Climate and indigenous rights activists from various groups gathered Saturday in Kingston to protest a major bank funding fossil fuels.
It’s the second time in just 12 days that the sidewalk in front of the Royal Bank of Canada branch in downtown Kingston has been taken over by climate and indigenous rights activists who said they’re fed up with the bank’s investments in fossil fuels, including the Coastal Gaslink pipeline being built on Wet’suwet’en land in northern B.C.
“The Royal Bank of Canada is the biggest bank in Canada, and is also the biggest funder, underwriter, of fossil fuel investments in Canada,” said Jamie Swift, a member of the Seniors Climate Action Network, or SCAN.
Members of SCAN as well as members of the youthful group, Queen’s Backing Action on the Climate Crisis, partnered for the cause, which Siena Margorian said weighs heavily on their future.
“The people in power now who are older than us are taking actions that are going to affect us, our livelihoods, the lives of our children and our grandchildren, but they won’t be around to see the consequences of it,” said Margorian, who is co-president of the Queen’s group.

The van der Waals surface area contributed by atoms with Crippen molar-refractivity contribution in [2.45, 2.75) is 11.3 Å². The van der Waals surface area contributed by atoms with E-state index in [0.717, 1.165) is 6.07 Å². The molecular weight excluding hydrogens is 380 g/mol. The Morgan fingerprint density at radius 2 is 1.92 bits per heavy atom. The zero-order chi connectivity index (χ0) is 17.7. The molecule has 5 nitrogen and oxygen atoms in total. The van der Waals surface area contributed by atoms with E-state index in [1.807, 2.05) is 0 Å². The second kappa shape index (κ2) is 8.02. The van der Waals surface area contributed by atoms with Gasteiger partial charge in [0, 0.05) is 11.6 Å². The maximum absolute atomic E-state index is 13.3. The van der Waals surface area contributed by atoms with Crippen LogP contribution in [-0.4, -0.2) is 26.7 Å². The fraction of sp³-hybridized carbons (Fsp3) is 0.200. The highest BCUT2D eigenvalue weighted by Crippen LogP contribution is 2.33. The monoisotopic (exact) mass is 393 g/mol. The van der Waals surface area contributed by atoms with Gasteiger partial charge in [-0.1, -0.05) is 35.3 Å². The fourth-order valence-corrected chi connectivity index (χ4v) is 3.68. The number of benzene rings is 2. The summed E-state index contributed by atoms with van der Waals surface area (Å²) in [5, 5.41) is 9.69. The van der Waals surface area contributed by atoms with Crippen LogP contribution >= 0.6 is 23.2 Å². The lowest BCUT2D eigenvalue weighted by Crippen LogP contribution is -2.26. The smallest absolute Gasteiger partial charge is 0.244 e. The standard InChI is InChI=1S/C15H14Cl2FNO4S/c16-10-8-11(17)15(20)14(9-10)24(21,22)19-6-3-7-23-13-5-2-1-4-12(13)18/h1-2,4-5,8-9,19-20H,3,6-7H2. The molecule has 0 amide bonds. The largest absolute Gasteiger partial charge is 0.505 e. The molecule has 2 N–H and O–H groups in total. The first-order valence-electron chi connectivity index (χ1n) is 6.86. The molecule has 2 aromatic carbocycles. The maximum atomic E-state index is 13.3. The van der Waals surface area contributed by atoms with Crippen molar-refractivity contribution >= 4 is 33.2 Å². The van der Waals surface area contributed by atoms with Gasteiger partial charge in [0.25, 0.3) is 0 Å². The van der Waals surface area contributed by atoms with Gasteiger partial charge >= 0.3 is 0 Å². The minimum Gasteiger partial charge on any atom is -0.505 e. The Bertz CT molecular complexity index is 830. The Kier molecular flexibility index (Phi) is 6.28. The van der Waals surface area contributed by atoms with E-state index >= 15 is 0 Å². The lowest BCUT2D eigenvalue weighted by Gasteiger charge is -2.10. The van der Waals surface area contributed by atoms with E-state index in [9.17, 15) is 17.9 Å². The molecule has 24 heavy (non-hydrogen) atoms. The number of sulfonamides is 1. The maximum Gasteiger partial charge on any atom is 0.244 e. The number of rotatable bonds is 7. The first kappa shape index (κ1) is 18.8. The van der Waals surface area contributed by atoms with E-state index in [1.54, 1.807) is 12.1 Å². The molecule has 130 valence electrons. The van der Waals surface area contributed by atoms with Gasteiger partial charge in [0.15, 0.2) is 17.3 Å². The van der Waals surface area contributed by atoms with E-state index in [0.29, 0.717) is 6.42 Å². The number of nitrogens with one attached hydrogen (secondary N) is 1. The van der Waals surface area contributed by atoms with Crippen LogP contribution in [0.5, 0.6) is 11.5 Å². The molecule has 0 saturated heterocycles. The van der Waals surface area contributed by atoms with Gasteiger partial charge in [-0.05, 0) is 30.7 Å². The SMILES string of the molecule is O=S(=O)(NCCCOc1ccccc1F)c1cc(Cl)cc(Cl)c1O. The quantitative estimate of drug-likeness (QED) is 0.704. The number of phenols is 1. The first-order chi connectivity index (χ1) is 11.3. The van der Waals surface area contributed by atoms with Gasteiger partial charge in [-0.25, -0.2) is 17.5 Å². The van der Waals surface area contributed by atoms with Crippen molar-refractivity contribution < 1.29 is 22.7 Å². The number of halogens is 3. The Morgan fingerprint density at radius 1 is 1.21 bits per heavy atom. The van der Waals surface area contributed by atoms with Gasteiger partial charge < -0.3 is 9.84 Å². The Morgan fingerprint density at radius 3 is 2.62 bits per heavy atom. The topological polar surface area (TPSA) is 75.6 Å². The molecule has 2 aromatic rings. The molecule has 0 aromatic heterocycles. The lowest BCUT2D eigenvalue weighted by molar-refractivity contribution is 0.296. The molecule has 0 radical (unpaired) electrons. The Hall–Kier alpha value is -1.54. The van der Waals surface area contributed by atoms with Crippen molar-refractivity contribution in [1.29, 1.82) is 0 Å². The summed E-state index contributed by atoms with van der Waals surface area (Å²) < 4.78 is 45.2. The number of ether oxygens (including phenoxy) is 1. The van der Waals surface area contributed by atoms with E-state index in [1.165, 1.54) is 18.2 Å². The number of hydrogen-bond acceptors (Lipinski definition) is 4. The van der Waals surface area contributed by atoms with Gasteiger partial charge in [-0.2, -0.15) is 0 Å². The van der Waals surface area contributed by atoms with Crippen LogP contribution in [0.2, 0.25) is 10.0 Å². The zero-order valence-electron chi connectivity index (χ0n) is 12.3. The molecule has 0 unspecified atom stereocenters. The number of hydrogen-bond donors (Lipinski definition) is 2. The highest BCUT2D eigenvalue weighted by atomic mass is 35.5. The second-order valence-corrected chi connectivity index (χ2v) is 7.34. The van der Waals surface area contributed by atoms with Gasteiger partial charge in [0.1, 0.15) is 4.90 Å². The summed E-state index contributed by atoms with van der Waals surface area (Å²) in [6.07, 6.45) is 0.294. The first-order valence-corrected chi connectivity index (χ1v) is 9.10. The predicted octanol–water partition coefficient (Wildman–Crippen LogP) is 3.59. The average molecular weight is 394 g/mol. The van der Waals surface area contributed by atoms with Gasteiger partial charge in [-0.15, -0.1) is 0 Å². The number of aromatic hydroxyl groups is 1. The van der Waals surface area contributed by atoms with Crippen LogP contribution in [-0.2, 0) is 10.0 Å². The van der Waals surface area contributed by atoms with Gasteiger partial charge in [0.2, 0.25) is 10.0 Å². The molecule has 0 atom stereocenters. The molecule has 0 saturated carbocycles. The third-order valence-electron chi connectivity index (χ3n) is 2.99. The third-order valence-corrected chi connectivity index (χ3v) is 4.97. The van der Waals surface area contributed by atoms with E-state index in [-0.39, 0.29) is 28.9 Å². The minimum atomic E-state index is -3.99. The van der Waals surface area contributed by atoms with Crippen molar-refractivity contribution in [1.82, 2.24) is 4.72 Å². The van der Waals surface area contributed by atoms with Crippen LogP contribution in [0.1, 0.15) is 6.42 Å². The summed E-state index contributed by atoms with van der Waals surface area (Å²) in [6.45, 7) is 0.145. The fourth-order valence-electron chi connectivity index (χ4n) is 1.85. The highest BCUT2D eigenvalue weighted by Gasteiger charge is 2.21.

The group marched up and down on the sidewalk in front of the bank, chanting for the funding of fossil fuels to end.
Similar demonstrations took place in a number of cities across the country Saturday including all the way in B.C.
A senior, Swift said he has his granddaughter in mind as he marches.
“When Nora reaches my age, 71, this century will be coming to a close and and all the frightening signs are that our world may well not even be inhabitable,” he said.
Many members of both groups, including Swift and Margorian, said they’ve divested money they had invested in RBC and closed their bank accounts with the institution to send a signal, and they hope that others will follow suit.
“It’s kind of an action that, for the rest of my life, I’m no longer banking with RBC and that younger people are making actions that they’re not investing their money in companies like this, based on their actions,” she added.
“The goal for today is to keep up the spirit and build momentum for divestment from RBC and other banks that back climate breakdown,” said Swift.
In a statement to Global News, RBC said that they are taking deliberate action against climate change, including a goal of achieving net-zero emissions by 2050.